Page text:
Eli Whitman lifted his hands and screamed. He was sitting in the front row of Animal Kingdom’s roller coaster, Expedition Everest. The thing was older than his parents! He could imagine the views from outside. Giraffe and hippos in the Kilimanjaro Safari. White seagulls perched atop the Tree of Life.
His friends cried out as the roller coaster dove. Parents weren’t on the ride. Fine with him. At twelve and thirteen, he and his friends didn’t need hand-holding.
As the roller coaster stopped, Eli had a brief view of Pandora, an attraction more than twenty years old. The Siberian Forest Climb and the Great Barrier Reach had opened two years earlier. That had been Animal Kingdom’s fortieth birthday. Other kids might have gone there for a birthday party. Not Eli. Expedition Everest was his favorite. And this was, after all, his birthday party.
Animal Kingdom was super crowded. Tomorrow there would be a total solar eclipse. The Disney Parks had special shows planned, including a Star Wars Sky Search.
When the roller coaster entered the double loop, Marie-Claire grabbed Eli’s hand. She squeezed and held on tight. That made it the best day-before-his birthday ever.
When he got off the ride, he stopped at the show wall to see a video of himself on the ride. The other kids looked strong or pretty. He saw himself as boring looking. Freckles. Brown hair. Darkish skin. (His mother was part Asian; his father, Caucasian.) In the video, the wind pushed back his hair. It gave away a secret: He kept his hair long to hide his gigantic ears.
The July air felt hot and damp. He was sweaty. Jungle trees and vines lined the path back toward the Monkey Temple. It was a place Eli liked to stop and watch for a while. He and Marie-Claire and a few other friends did just that. The sound of laughter filled the air. Happy birthday, he thought.
The group explored the rock canyons leading to Harambe. His parents had once tried to explain what the park had looked like back in 2020. But it was impossible for Eli not to see the solar holograms of the Disney Cast Members—Solograms—moving around throughout the park. He knew the hover carts were new. And so were attractions like Loch Ness Nessie, that he counted as favorites.
He knew he was lucky. Not everyone got to live in a place like Epcot’s CommuniTree. He had things others didn’t. But he also wanted to travel more, like his parents did. They were currently riding the Hyperloop from Atlanta to Los Angeles. Instead of being with them, he was in the park. He had asked them if he could come along. His parents listened; they just didn’t seem to ever hear him.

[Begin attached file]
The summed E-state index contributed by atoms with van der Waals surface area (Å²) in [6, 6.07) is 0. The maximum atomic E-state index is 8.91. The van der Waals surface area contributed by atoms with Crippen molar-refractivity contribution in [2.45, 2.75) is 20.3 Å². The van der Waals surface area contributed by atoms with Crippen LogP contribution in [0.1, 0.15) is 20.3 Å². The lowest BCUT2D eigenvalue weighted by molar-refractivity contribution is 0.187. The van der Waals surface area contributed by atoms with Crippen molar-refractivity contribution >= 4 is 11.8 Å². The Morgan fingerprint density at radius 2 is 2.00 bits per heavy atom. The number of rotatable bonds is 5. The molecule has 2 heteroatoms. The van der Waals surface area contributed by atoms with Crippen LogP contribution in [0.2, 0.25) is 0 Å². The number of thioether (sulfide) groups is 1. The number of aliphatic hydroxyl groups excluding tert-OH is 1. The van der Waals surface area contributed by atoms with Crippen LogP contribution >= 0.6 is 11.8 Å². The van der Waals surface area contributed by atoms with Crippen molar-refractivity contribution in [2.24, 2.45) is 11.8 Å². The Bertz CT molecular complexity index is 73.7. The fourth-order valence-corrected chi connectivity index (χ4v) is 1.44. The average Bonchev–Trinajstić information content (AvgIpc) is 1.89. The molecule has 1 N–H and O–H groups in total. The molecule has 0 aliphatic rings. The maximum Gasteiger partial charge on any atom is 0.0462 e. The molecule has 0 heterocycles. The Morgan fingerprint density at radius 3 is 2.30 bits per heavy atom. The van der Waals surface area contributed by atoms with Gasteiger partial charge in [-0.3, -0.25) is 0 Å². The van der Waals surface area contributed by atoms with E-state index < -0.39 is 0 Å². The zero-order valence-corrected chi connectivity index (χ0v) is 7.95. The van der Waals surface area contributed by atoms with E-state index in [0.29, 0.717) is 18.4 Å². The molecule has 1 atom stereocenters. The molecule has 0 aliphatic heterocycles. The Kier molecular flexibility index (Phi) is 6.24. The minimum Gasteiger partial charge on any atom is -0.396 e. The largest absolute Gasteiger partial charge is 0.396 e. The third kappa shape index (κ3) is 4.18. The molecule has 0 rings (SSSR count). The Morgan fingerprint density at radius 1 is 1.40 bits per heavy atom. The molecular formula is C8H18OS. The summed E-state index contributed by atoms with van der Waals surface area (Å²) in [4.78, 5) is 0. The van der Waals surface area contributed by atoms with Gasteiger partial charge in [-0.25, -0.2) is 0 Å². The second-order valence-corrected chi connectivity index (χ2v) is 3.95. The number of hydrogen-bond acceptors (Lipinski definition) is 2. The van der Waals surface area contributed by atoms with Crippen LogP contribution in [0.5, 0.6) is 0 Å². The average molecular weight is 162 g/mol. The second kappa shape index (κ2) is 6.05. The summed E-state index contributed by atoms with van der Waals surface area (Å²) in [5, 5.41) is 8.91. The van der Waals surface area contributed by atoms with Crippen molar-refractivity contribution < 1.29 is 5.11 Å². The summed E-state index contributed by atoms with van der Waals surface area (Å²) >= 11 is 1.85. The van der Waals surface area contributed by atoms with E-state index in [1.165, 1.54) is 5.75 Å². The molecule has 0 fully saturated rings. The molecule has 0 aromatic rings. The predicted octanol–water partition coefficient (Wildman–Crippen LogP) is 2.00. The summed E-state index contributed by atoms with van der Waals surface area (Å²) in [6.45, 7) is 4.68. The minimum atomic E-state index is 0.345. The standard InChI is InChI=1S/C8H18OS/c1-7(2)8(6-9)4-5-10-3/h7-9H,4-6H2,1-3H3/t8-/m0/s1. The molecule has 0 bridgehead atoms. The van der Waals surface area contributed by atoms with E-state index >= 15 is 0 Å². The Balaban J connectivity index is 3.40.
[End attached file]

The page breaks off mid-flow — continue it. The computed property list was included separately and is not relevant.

Maybe things would change tomorrow. Thirteen had to be better than twelve.
“Did you know that people in India don’t eat during a solar eclipse because they think any food would be poisoned?” At ten, Lily Perkins was too young to hang out with sixth- and seventh-graders. There were unwritten rules about such things. But she was funny and smart, and she always made him feel better. To Eli, that was the definition of a good friend, and so he’d invited her.
“I did not,” he admitted.
“In some cultures, pregnant women stay indoors during an eclipse.” Her eye color matched her straight hair perfectly—brown with flecks of highlights in both. Her hair was very fine, and hung past her shoulders. She smiled for Eli and giggled, sounding like a complaining squirrel.
“Because?” he asked.
“Superstition.” Lily wore a light blue V-neck pullover, dandelion yellow baggy cropped pants, and aquamarine retro-Moana flip-flops.
Eli’s parents listened to extremely old music, including a singer named Stevie Wonder who’d written a pretty good song, “Superstition.” The music started swirling in Eli’s head and he felt his foot tapping. Ver-y super-stitious. He loved music. Any kind. But, he didn’t tell his friends that. So-called friends judged you on all kinds of stuff that shouldn’t matter. He’d learned that the hard way.
“It’s not all scary,” Lily said. Thing about Lily: If you let her get going, it was hard to stop her.
“Is that so?” An only child, Eli was really nice to other kids, especially younger girls, whom he saw as little sisters. Like little Lily. Lily was the best, funniest, most unexpected creature on the planet.
“In Italy, some people think that flowers planted during a solar eclipse turn out more colorful than others. So, what do you think it means when a boy’s thirteenth birthday is on the solar eclipse?”
“I dunno,” Eli said nervously.
“Maybe you’ll grow a beard or something.” “Doubtful.” Eli longed for the day he would start shaving.
“Maybe you’ll start to age faster than everyone else your age.”
“Now you’re just being creepy,” Eli said.
“Or find a princess.” She giggled. “Other than Marie-Claire.”
Eli swung to hit her playfully, but Lily saw and dodged the hit. Marie-Claire, who was French like her single mom, had transitioned from being Eli’s science class lab partner, to friend, to someone he now regularly texted with. The more they texted, the more Eli had trouble not texting her back. It was becoming a habit. If someone like little Lily had noticed, he had big problems.
“You know what I think?” Lily said.
“I’m not sure I want to.” Eli hoped she would stop. “I think you only wanted to ride Expedition Everest so Marie-Claire would freak out and hold your hand in the dark.”
“Are you a mind reader?”
“Not exactly,” Lily said sheepishly. “Kinda close, though.” She giggled nervously.
Something about the way she said that interested Eli. He made a mental note to ask her more later. “Keep that to yourself, will you, Lily?”
She ran off, skipping like a six-year-old. Eli smiled.
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